In the latest update on much-awaited changes to the nation’s kafala sponsorship system, Qatar’s labor minister has said he is “hopeful” that reforms pledged a year ago will be implemented by the end of December.
Minister for Labor and Social Affairs Dr. Abdullah bin Saleh Al Khulaifi made the remarks while speaking to foreign media on a state-organized tour of the country this week. AFP quotes him as saying:
“I hope it will be prior to the year end. We discussed it, our stakeholders have looked at it… Now it is on track. I am 90 percent hopeful or believe that it will be (brought in before the year end).”
“It is not I who says it. It is our vision, our strategy… The new Qatar will no longer be having the kafala system. It will all be contractual agreements between employees and employer.
“We are not hiding from our problems here in Qatar, we are facing them,” Al Khulaifi added.
One year on
The official’s comments come nearly one year after authorities pledged speedy reform of kafala, saying the law would be changed to make it easier for expats to change jobs and leave the country in a press conference on May 14, 2014.
Last July, the labor minister said that the new system would come into place “as quickly as possible.”
However, the reforms still had to be discussed by Qatar’s business community, which appeared to give the green light in October last year when Qatar’s Chamber of Commerce said it would support the new system, as long as the law protected the interests of both the workers and the business owners.
The minister’s latest statement on the implementation of the reforms would appear to be progress on his position in March this year, when he warned that there was no set timetable for when the changes would become law.
The reforms are still waiting be approved by the state’s Advisory ((Shura) Council, before the Emir signs them into law.
Initially described as “abolishing” kafala, the announced reforms fell short of that promise, and did not propose to get rid of the system of exit permits and no-objection certificates.
A foreigner’s sponsor would still be able to apply to block an expat from leaving the country, and those who sign an open-ended contract would have to work in Qatar for five years before being able to freely change jobs.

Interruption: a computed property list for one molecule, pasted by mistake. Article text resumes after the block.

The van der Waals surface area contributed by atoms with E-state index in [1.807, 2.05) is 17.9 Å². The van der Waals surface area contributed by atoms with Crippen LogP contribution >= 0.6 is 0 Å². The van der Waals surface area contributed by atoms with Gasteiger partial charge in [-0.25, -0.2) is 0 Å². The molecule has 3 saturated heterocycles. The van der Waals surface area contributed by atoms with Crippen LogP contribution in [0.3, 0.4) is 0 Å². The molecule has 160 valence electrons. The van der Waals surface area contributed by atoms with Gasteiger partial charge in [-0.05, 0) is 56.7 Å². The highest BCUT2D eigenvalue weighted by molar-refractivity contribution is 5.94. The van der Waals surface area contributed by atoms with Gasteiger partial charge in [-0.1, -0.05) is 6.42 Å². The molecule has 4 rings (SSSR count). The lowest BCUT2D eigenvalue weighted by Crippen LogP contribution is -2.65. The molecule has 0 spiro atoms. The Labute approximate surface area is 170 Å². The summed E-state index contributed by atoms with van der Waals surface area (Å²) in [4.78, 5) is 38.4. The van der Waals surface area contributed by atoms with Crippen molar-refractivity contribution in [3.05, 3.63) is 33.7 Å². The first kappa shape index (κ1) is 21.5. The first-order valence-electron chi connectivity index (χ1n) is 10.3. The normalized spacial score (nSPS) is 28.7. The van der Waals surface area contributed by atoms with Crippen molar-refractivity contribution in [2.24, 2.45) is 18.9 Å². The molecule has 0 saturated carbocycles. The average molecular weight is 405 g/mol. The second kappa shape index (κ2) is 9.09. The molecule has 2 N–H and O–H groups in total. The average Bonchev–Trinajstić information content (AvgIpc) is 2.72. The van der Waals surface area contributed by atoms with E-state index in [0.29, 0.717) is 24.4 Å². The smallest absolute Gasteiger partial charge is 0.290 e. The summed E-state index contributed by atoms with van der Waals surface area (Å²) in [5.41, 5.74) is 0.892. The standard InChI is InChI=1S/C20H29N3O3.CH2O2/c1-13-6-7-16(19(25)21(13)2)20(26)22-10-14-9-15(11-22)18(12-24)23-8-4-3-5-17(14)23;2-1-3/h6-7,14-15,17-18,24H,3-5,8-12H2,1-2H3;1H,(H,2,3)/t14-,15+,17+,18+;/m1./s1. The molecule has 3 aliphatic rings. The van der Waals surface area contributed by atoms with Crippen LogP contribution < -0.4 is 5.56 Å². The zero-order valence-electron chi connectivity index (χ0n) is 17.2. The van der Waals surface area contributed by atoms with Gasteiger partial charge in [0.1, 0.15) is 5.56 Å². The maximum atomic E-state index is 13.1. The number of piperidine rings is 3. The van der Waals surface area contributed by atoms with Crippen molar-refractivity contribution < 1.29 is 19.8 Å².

Many international rights groups have condemned the sponsorship system, saying it enables an employer to wield too much control over an expat’s living and working situation in Qatar, contributing to abuses of power and exploitation of workers.
Speaking to AFP, Amnesty International researcher Mustafa Qadri said of the proposed changes:
“It’s another form of kafala with a different name, admittedly less restrictive but with many of the same problems.”
He added that the promised new rules still amounted to “forced labor,” as the employee cannot leave the country without permission from his employer.
So far, the only change that has been enacted from the list of reforms pledged last year is the Wage Protection System, which requires all employers to pay their staff by direct bank transfer and aims to tackle workers’ persistent complaints of late on non-payment of their wages.
First announced in July last year, the law was signed by the Emir in February and will be enforced starting in August. Employers in violation of the amendment could face jail time of up to one month and fines of QR2,000 to QR6,000.
The state of the accommodation often used to house migrant workers during their time in Qatar has also been criticized for being cramped, unsanitary and overcrowded.
Speaking with reporters this week, the labor minister admitted that these conditions are a “major problem.”
AP quotes Al Khulaifi as saying:
“Our delay nationally of accommodating properly such a population I think (was) a mistake that we are trying to remedy now. Current substandard labor accommodations are unacceptable.”
The official added that more spot-checks are being conducted on company accommodation, while the number of inspectors has almost doubled to 294 from 150 two years ago. A further 100 are being hired as part of “an ongoing, continuous project to upgrade our inspectors,” he said.
A number of organizations in Qatar have rules about workers’ accommodation. Both Qatar Foundation and Supreme Committee for Delivery and Legacy – which is overseeing the construction of Qatar’s World Cup stadiums and training facilities – have workers’ charters.
In addition to requiring companies to pay for overtime and eschew the use of recruiters who charge worker fees, QF’s charter sets out minimum housing standards. This includes a maximum of four beds per room, allocating six square meters per resident as well as providing recreation areas.
Among the residential projects planned for lower-income workers is the $1 billion Barwa Al Baraha project, which aims to accommodate more than 50,000 migrants with other facilities including shops, a mosque, sports fields, used car showrooms and office space.